Troubled By Flint Water Crisis, 11-Year-Old Girl Invents Lead-Detecting Device
When the drinking water in Flint, Mich., became contaminated with lead, causing a major public health crisis, 11-year-old Gitanjali Rao took notice.
"I had been following the Flint, Michigan, issue for about two years," the seventh-grader told ABC News. "I was appalled by the number of people affected by lead contamination in water."
She saw her parents testing the water in their own home in Lone Tree, Colo., and was unimpressed by the options, which can be slow, unreliable or both.
"I went, 'Well, this is not a reliable process and I've got to do something to change this,' " Rao told Business Insider.
Rao tells ABC that while she was doing her weekly perusal of MIT's Materials Science and Engineering website to see "if there's anything's new," she read about new technologies that could detect hazardous substances and decided to see whether they could be adapted to test for lead.
She pressed local high schools and universities to give her lab time and then hunkered down in the "science room" — outfitted with a big white table — that she persuaded her engineer parents to create in their home.
And she set about devising a more efficient solution: a device that could identify lead compounds in water and was portable and relatively inexpensive.
As she explains at lightning speed in her video submission for the Discovery Education 3M Young Scientist Challenge, her device consists of three parts. There is a disposable cartridge containing chemically treated carbon nanotube arrays, an Arduino-based signal processor with a Bluetooth attachment, and a smartphone app that can display the results.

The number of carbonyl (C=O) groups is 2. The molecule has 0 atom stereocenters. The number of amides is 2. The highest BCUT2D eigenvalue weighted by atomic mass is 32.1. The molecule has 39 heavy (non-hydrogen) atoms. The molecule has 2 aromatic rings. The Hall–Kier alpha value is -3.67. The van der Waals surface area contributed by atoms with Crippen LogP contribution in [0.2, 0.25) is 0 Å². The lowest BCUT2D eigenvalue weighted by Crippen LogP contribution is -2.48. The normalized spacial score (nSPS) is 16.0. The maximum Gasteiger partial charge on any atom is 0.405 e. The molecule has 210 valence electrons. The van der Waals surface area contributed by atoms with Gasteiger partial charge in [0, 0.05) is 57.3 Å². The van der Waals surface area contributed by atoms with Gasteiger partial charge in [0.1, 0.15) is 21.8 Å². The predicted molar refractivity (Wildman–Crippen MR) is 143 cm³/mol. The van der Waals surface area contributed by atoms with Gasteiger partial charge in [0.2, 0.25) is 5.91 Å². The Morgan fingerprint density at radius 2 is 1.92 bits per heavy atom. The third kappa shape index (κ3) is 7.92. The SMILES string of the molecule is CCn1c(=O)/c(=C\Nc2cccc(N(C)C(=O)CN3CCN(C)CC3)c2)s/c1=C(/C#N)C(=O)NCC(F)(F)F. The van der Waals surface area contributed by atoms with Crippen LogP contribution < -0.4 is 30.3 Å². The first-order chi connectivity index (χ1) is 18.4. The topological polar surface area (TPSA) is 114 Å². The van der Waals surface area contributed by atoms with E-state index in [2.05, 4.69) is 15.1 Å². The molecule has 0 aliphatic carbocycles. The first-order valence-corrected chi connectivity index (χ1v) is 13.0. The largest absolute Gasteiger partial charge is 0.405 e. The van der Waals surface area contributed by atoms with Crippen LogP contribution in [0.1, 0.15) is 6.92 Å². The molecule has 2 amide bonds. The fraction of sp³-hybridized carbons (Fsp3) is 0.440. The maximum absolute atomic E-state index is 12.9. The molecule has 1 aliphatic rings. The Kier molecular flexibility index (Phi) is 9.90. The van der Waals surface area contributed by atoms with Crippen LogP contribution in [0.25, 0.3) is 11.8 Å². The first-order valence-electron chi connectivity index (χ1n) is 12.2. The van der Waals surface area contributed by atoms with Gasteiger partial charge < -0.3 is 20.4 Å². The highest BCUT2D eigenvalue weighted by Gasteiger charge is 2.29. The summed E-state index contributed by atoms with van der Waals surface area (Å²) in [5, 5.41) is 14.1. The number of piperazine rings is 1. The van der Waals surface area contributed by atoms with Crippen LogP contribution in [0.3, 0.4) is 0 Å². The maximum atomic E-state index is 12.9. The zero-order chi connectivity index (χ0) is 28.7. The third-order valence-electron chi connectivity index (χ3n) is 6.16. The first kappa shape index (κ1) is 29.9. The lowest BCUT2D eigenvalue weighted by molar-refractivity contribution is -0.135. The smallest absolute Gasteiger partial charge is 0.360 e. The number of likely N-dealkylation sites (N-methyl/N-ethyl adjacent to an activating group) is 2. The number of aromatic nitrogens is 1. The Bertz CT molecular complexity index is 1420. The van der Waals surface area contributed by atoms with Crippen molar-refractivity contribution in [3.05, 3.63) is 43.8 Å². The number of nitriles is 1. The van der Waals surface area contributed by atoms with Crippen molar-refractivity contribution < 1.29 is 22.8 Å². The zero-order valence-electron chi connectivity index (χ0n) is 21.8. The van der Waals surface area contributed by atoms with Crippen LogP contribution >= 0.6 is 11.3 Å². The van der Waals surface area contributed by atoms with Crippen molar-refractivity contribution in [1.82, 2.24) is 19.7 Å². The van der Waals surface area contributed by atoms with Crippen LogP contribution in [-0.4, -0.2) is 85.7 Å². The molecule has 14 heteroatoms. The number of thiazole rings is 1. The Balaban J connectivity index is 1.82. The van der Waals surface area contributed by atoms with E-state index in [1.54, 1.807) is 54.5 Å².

Here is how it works.
The carbon nanotubes in the cartridge are sensitive to changes in the flow of electrons. Those tubes are lined with atoms that have an affinity to lead, which adds a measurable resistance to the electron flow.
When the cartridge is dipped in water that is clean, the electron flow doesn't change and the smartphone app shows that water is safe to drink. But when the cartridge is dipped in contaminated water, the lead in the water reacts to the atoms, causing resistance in the electron flow that is measured by the Arduino processor. The app then shows that the water isn't safe to drink.
Rao dubbed the device Tethys, for the Greek goddess of fresh water.
"Clean water always makes you feel good," she says at the end of her video. "The tool allows easy testing at home or by agencies for quick detection and remedial actions. It can be expanded in the future to test for other chemical contaminants in potable water. I hope this helps in a small way to detect and prevent long-term health effects of lead contamination for many of us."
Her solution was so ingenious that this week, Rao was named "America's Top Young Scientist" in the Discovery Education 3M Young Scientist Challenge — a distinction that comes with a check for $25,000.
For the past three months, Rao and nine other finalists in the competition had been paired with scientists at 3M who helped them work from a theoretical concept to a physical prototype. Rao was matched with Kathleen Shafer, a research specialist who develops new plastics technologies.
Rao plans to save some of the prize money for college but use the rest to invest in her device to make it commercially viable.
"It's not hyperbole to say she really blew us out of the water," Brian Barnhart, a school superintendent in Illinois and one of the judges, told ABC. "The other nine kids, they were also such amazing kids, so for her to stand out the way she did with a peer group like this is like an exclamation point on top of it."
Rao says that when she grows up, she would like to be a geneticist or epidemiologist. Her lead detection device allowed her to combine both interests, as contaminated water can cause both rashes and birth defects.
"I studied a little bit of both of these topics since I was really interested in these fields," she told Business Insider, "and then I came up with this device to help save lives."
Copyright 2021 NPR. To see more, visit https://www.npr.org.